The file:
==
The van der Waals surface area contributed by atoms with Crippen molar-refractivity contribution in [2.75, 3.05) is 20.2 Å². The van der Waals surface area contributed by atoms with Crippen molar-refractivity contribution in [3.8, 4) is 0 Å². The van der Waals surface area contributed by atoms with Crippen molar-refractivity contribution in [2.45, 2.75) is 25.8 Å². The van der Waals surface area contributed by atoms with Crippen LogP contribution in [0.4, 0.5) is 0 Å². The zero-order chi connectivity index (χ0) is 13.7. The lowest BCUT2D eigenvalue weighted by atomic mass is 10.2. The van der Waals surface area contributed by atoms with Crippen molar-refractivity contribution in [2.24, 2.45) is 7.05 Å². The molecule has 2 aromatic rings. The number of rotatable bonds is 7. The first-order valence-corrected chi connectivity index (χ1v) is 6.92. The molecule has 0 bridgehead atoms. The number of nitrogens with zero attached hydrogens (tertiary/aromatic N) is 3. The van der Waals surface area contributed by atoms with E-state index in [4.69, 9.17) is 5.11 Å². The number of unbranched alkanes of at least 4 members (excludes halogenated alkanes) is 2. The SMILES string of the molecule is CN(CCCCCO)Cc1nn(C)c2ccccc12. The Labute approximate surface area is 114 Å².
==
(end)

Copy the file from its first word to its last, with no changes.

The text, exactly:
The van der Waals surface area contributed by atoms with Crippen molar-refractivity contribution in [2.75, 3.05) is 20.2 Å². The van der Waals surface area contributed by atoms with Crippen molar-refractivity contribution in [3.8, 4) is 0 Å². The van der Waals surface area contributed by atoms with Crippen molar-refractivity contribution in [2.45, 2.75) is 25.8 Å². The van der Waals surface area contributed by atoms with Crippen LogP contribution in [0.4, 0.5) is 0 Å². The zero-order chi connectivity index (χ0) is 13.7. The lowest BCUT2D eigenvalue weighted by atomic mass is 10.2. The van der Waals surface area contributed by atoms with Crippen molar-refractivity contribution in [2.24, 2.45) is 7.05 Å². The molecule has 2 aromatic rings. The number of rotatable bonds is 7. The first-order valence-corrected chi connectivity index (χ1v) is 6.92. The molecule has 0 bridgehead atoms. The number of nitrogens with zero attached hydrogens (tertiary/aromatic N) is 3. The van der Waals surface area contributed by atoms with E-state index in [4.69, 9.17) is 5.11 Å². The number of unbranched alkanes of at least 4 members (excludes halogenated alkanes) is 2. The SMILES string of the molecule is CN(CCCCCO)Cc1nn(C)c2ccccc12. The Labute approximate surface area is 114 Å².